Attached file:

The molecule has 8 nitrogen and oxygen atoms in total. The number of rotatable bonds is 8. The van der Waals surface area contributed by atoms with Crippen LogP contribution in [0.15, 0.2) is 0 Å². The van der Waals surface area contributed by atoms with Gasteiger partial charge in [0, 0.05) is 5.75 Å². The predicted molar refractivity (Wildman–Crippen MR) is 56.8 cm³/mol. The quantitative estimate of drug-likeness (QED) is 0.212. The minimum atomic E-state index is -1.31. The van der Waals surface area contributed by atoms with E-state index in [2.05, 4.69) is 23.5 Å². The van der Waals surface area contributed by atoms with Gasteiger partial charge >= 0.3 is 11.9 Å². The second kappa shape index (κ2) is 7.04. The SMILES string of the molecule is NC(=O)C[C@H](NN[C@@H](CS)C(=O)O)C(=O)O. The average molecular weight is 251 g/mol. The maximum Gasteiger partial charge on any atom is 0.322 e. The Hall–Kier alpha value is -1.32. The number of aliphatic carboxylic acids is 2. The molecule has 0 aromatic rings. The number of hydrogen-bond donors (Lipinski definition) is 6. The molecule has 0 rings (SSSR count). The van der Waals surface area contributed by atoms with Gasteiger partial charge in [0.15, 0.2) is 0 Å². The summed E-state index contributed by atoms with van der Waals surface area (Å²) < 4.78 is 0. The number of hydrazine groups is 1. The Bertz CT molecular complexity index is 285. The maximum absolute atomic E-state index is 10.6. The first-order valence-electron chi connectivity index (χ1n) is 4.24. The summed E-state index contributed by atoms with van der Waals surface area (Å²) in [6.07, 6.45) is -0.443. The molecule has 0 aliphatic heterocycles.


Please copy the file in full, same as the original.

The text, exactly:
The molecule has 8 nitrogen and oxygen atoms in total. The number of rotatable bonds is 8. The van der Waals surface area contributed by atoms with Crippen LogP contribution in [0.15, 0.2) is 0 Å². The van der Waals surface area contributed by atoms with Gasteiger partial charge in [0, 0.05) is 5.75 Å². The predicted molar refractivity (Wildman–Crippen MR) is 56.8 cm³/mol. The quantitative estimate of drug-likeness (QED) is 0.212. The minimum atomic E-state index is -1.31. The van der Waals surface area contributed by atoms with E-state index in [2.05, 4.69) is 23.5 Å². The van der Waals surface area contributed by atoms with Gasteiger partial charge >= 0.3 is 11.9 Å². The second kappa shape index (κ2) is 7.04. The SMILES string of the molecule is NC(=O)C[C@H](NN[C@@H](CS)C(=O)O)C(=O)O. The average molecular weight is 251 g/mol. The maximum Gasteiger partial charge on any atom is 0.322 e. The Hall–Kier alpha value is -1.32. The number of aliphatic carboxylic acids is 2. The molecule has 0 aromatic rings. The number of hydrogen-bond donors (Lipinski definition) is 6. The molecule has 0 rings (SSSR count). The van der Waals surface area contributed by atoms with Gasteiger partial charge in [0.15, 0.2) is 0 Å². The summed E-state index contributed by atoms with van der Waals surface area (Å²) < 4.78 is 0. The number of hydrazine groups is 1. The Bertz CT molecular complexity index is 285. The maximum absolute atomic E-state index is 10.6. The first-order valence-electron chi connectivity index (χ1n) is 4.24. The summed E-state index contributed by atoms with van der Waals surface area (Å²) in [6.07, 6.45) is -0.443. The molecule has 0 aliphatic heterocycles.